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Ragged University As An Agnostic, Open, Space For Discussion by Alex Dunedin

Ragged University is not about an organisation presiding over who gets to share or discuss ideas but much more a social enquiry into our means of learning. The notion that as an organised practice ‘Ragged University events’ are setting up people as authorities on subjects is a misapprehension of what is happening – events are situations where people have come together to share what they have invested their time in.

Jigsaw puzzle

The subject is authority in the context of the events which are set up and a collection of individuals are involved in a form of dialogue. This is not about setting people or ideas up to be infallable or to create a sort of self appointment of authority to decide who can say what.

From the parameters of meeting together in social spaces and taking the time to listen to and discuss the ideas put forth, the boundaries of what one individual can impose on another are limited in scope. The aim is to be able to set up the circumstances for learning through opportunities to discuss. Pre-deciding what is scientific and un-scientific moves knowledge from the realm of experience to that of politics; it is politicising science and learning in ways which are unhelpful.

It has become political who gets to say what. The agency for people to discuss, explore and contend ideas in a safe social environment is essential for deliberative individuals. This involves the capacity to engage with the facts published from a variety of independent sources in making their own mind up independently of trending opinions.

There is a hazard in shutting down the capacity to discuss points of public interest which carry within them controversy as there are many competing perspectives. To be able to say to one person that they are allowed to speak and not another is inequitable; if someone is making a genuine attempt to discuss and share their thinking behind something, then it is in our interest to listen and to discuss – even if we do not share the viewpoints.

Ragged University is not a university organisation like that of the formal world. Ragged University is referencing a philosophy and practice of learning whereby a means has been set up to discover what people have invested their lives in understanding. There is an intellectual imperative to engage with the issues which are offered, and as a ‘coordinator of events’, I see these as my opportunities to get to listen and hear perspectives which are sometimes outside my own.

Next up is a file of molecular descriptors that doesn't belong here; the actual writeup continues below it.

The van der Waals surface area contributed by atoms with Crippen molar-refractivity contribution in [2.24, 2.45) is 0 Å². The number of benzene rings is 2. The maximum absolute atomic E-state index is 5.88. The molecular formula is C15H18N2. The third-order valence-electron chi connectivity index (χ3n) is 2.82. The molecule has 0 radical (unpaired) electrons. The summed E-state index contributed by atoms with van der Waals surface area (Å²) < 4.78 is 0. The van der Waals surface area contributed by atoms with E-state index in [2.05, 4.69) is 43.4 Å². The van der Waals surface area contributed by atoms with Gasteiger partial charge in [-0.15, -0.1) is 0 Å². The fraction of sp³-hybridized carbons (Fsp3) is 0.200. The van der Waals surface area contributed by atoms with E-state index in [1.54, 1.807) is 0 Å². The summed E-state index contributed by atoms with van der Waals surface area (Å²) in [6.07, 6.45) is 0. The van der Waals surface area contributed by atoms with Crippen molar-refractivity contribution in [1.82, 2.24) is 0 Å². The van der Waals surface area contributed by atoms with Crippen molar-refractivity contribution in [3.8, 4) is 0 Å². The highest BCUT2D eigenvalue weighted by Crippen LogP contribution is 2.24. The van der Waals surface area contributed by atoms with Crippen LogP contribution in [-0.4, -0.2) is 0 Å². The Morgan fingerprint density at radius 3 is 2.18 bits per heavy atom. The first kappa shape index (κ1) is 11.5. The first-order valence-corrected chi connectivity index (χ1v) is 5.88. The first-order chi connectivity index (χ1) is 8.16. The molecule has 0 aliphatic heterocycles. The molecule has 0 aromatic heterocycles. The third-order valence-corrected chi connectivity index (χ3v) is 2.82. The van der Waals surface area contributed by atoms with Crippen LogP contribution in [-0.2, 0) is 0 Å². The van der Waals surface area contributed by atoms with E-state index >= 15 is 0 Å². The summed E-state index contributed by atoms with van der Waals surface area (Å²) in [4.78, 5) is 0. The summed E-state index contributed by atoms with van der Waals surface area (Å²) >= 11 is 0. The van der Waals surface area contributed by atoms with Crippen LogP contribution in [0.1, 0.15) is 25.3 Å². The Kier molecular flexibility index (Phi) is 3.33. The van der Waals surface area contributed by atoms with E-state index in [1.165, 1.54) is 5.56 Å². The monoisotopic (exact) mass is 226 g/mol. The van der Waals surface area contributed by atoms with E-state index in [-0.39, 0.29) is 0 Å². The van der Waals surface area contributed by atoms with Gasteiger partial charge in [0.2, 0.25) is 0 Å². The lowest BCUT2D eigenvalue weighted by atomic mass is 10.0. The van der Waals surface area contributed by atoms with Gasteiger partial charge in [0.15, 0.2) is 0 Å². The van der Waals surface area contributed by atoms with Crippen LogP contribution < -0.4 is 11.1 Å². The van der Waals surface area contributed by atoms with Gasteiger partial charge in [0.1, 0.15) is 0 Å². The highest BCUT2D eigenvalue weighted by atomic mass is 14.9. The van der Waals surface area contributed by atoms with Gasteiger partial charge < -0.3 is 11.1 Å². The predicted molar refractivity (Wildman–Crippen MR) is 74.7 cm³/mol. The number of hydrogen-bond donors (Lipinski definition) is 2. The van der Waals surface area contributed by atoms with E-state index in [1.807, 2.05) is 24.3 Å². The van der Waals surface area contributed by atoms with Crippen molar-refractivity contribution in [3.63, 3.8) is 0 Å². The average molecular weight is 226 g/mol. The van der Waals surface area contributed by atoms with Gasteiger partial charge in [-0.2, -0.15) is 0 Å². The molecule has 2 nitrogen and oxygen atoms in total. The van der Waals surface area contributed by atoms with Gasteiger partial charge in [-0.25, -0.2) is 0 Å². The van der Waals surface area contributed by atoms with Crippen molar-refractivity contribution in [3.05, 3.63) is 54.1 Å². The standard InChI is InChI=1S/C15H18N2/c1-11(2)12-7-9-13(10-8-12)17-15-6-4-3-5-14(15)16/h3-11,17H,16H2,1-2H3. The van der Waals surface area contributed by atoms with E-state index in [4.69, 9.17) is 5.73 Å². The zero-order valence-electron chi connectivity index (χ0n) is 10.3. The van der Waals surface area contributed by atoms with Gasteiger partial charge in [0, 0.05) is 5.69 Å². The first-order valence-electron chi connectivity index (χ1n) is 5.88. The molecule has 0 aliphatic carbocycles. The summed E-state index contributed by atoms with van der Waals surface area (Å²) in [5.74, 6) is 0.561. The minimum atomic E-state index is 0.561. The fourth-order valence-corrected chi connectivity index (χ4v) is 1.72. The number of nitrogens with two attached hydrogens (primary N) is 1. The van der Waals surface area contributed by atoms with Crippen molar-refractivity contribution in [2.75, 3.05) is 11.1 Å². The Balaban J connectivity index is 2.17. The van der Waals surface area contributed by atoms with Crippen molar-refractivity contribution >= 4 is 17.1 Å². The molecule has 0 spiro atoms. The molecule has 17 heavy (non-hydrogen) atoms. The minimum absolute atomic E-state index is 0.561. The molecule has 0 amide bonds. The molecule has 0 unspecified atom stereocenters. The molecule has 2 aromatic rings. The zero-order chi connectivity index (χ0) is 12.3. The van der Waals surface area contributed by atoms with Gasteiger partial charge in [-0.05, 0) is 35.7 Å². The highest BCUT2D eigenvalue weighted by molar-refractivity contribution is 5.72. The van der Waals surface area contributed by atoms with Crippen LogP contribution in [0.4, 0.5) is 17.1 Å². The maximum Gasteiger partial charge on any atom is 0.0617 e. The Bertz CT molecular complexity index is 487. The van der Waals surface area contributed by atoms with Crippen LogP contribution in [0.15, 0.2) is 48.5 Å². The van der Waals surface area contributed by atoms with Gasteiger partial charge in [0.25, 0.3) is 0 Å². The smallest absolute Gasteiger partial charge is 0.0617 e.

Not only this but I get to ask questions, I get to analyse what I encounter and I aim to learn something valuable each time. Education and learning are very much viewed from a personal perspective of encounter.

 

How Events Are Scheduled

With regards to scheduling the events the mechanism is thus. I invite people who love what they do to share their knowledge; when people get their speakers information sheets back to me, I put their talk into the next available slot. People come along; we listen, I try and audio record the talk. Then following the talks I go through a reflective period where I investigate what I have encountered and what I have thought about.

So long as what people are offering fits within the loose bounds of the Universal Declaration of Human Rights, and it avoids being political, religious or corporate, then the methodology of learning which I do through the Ragged University practice of creating gatherings creates a curriculum which takes me (and anyone) out of the social and intellectual echo chambers we as mammals are vulnerable to.

This is to actively step back from the political and the mode of politicising thought, learning, questioning, dialogue and social intercourse. What Ragged University as a practice – not as an organisation – should be aiming to do is deinstitutionalising the activity of human development.

As there are mixed opinions, varied sources and differences of opinion, it is necessary to search for methodologies which resolve the issues of understanding. As such, Ragged University events and people speaking and sharing in them do not constitute anything more than a public instance of dialogue.

Suggesting that Ragged University is attempting to set up a hierarchy of legitimacy by who gets platformed and in which order is an entirely false apprehension and understanding of the organising practice.

 

 

From whence disagreements do arise, this sets forth the conditions for a process of social enquiry through engaging the multiple perspectives which are clashing. From an educational point of view it provides the opportunity to learn by scrutiny the multiple perspectives at work in the disagreement.

Science and the agnosticism of practical enquiry are pivotal parts of the capacity to develop as a deliberative thinker. This necessitates spaces in culture where people are allowed to discuss and examine ideas and work which one part of culture has deemed to be faulty in reasoning.

Having mutually applicable rules for what knowledge is allowed to get discussed is a very obvious tenet for a deliberative culture. Without such mutuality and equity knowledge would merely be a system of political trading. However popular you are would define how much your thoughts were valued.

What gets referred to as scientific method is a ‘method we have developed to keep us from fooling ourselves’ [Richard Feynman]. Peer review is a critical part of this method we use to access collectively understanding. People test and write about their ideas publishing them in a system where other individuals look critically at the work.